Document Type

Conference Presentation

Publication Date

7-2015

Department

Integrated Engineering

Abstract

Substantial dialogue exists regarding the needs of the engineering profession and the changes in engineering education necessary to meet them. Important to this change is an increased emphasis on the professional competencies as identified by the Washington Accord and the ABET professional skills for engineering graduates and how to educate for them. This paper will explore the potential for a project based learning engineering curriculum model to meet this need. It will summarize a newly developed upper-division undergraduate project-based learning (PBL) engineering program in the U.S. engineering educational system and its approach to professional competency development. Based on the ABET intent, students graduate with integrated technical/professional knowledge and competencies. The program does not have formal courses; instead learning activities are organized and indexed in industry projects where they are solving complex and ill-structured industry problems. The program started in January 2010 and has 75 graduates to date and has earned ABET-EAC accreditation.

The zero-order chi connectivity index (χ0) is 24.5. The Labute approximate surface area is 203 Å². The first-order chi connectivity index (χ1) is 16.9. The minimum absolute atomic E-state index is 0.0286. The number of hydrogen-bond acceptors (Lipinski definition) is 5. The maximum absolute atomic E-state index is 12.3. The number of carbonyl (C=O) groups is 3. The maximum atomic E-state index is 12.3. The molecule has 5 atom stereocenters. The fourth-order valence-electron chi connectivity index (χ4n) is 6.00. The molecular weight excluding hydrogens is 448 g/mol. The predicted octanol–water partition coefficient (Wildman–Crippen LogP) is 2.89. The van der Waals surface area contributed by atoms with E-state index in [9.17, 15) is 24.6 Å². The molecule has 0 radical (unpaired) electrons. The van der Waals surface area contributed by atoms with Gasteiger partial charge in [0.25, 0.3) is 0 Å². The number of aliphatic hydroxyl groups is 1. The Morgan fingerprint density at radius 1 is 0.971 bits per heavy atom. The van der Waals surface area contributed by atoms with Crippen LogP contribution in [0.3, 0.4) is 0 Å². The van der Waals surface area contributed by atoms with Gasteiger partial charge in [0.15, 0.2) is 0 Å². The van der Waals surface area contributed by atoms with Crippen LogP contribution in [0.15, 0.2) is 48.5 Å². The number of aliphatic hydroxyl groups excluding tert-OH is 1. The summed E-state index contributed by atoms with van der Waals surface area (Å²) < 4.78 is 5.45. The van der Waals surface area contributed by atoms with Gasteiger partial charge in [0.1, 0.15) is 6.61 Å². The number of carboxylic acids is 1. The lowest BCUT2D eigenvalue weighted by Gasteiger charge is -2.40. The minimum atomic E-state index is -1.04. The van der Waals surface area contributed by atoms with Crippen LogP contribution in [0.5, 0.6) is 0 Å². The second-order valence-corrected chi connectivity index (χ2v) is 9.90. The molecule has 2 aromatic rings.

A mixed-methods research approach will address the research question: “What is the professional development trajectory of students in the new project based learning (PBL) curriculum?” Quantitative method includes the development of an instrument to measure student growth in professional competencies. Qualitative measures include an interview protocol to understand which components of the PBL model affected the student professional development trajectory. The paper will provide initial results and analysis for the quantitative study, which indicated a positive impact on student attainment of the professional competencies in the PBL curriculum as compared to students in a traditional curriculum.

Creative Commons License

Creative Commons Attribution-Noncommercial-No Derivative Works 4.0 License
This work is licensed under a Creative Commons Attribution-Noncommercial-No Derivative Works 4.0 License.

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